Do renters care if someone died where they live?

13 Replies

Hey BP! I am looking at a BRRRR opportunity for a C class house in a C class neighborhood. It should meet the 70% Rule and the 1% Rule. However I learned that the previous owner committed suicide in the house. Does anyone have opinions on how this will affect the sellability and rentability of this house? Also, I understand that it must be disclosed when selling. Is it safe to assume that it also must be disclosed when renting? Thanks in advance for your thoughts!

Hi @Christopher Spear , my "correction needed" alert went off and I had to chime in:

It is not true that you must disclose a death in the home.  There is nuance here and it is highly dependent on your state's individual rules.  There may be a limit to the time since death, the cause of death, or even WHEN disclosure is required. 

For example, in my state it is not required UNLESS a buyer asks.  It's VERY unclear if it would be required to disclosure to a tenant at all, unless they specifically asked.

So, consult a savvy RE attorney, investor, or PM in your state to find out if there is a disclosure requirement for this scenario.

In Texas you are not required to if it is certain kinds of deaths. The best I can summarize it is if it was not a violent death you do not have to disclose it. You do not even have to disclose suicide in Texas from what I read. They consider that a natural death.

Thanks for all of your thoughts! I imagine it comes down to each individual, but would you all personally be comfortable buying (as your primary residence) or renting a home if you learned that a previous owner took their own life in it? I think this would otherwise be a good purchase; I'm just trying to figure out if the stigma attached is a deal breaker...

From my experience, prospective tenants only seem concerned if someone was murdered in the home. Any other kind of death didn't seem to bother them. 

Do renters care if someone died where they live?

Depends - Was it a roommate?

Seriously, you should check, but sometimes you have to disclose that on a sale (if asked - Which has to be a weird conversation), but don't know about rentals.  Sometimes, you CANNOT disclose (eg they died of AIDS).

How did you learn that the previous owner committed suicide in the house? Neighbors? Seller told you? Remember it from the news?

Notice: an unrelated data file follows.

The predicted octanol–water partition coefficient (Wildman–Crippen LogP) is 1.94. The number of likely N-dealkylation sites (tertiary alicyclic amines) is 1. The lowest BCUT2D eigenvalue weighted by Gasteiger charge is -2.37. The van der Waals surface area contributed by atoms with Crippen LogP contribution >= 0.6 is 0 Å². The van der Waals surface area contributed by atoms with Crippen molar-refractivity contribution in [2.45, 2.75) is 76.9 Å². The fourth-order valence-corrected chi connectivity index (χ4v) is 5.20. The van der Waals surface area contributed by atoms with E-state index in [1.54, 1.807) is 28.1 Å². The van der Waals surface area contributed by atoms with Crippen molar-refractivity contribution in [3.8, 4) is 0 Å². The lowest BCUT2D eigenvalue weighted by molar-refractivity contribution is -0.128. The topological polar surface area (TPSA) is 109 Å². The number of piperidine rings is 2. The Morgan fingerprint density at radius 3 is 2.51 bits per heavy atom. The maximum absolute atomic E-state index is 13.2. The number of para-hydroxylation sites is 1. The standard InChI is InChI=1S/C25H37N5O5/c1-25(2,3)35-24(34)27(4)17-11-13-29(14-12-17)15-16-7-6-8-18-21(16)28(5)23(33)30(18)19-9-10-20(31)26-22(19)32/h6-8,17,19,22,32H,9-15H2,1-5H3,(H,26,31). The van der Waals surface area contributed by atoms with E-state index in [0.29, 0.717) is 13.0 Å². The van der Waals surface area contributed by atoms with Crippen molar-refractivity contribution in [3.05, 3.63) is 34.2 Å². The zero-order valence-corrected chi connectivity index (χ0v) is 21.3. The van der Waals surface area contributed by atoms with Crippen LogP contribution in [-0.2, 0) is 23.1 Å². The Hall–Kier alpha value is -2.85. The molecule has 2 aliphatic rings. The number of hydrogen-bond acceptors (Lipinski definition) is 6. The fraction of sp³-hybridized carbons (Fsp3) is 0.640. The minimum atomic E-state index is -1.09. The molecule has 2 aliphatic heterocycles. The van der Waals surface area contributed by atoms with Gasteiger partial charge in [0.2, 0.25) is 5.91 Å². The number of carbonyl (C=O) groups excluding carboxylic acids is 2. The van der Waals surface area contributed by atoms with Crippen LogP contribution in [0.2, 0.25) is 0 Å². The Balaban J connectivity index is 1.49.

I personally wouldn't let a death in a home affect my purchase decision but I can see how it would be looked at differently by some.

There's a small commercial building (converted house) in my town where a young woman was murdered and that thing has been slowly falling apart as it's been on the market for years and doesn't sell. It was a highly publicized event.

Originally posted by @John Teachout :

How did you learn that the previous owner committed suicide in the house? Neighbors? Seller told you? Remember it from the news?

I personally wouldn't let a death in a home affect my purchase decision but I can see how it would be looked at differently by some.

There's a small commercial building (converted house) in my town where a young woman was murdered and that thing has been slowly falling apart as it's been on the market for years and doesn't sell. It was a highly publicized event.

On that house that is slowly falling apart have you considered seeing if the seller would finance it to you at super terms? Then you could rent it out to someone for below market while the stigma slowly left.

@Christopher Spear most people will care but some won’t. You already know you need to disclose and it just depends on the asking rent. If you get no apps then you are priced too high and will need to lower the rent until you get the right tenet. Good luck!

Originally posted by @Joe S. :
Originally posted by @John Teachout:

How did you learn that the previous owner committed suicide in the house? Neighbors? Seller told you? Remember it from the news?

I personally wouldn't let a death in a home affect my purchase decision but I can see how it would be looked at differently by some.

There's a small commercial building (converted house) in my town where a young woman was murdered and that thing has been slowly falling apart as it's been on the market for years and doesn't sell. It was a highly publicized event.

On that house that is slowly falling apart have you considered seeing if the seller would finance it to you at super terms? Then you could rent it out to someone for below market while the stigma slowly left.

The property is commercially zoned on a busy highway and isn't something that fits our SFR model.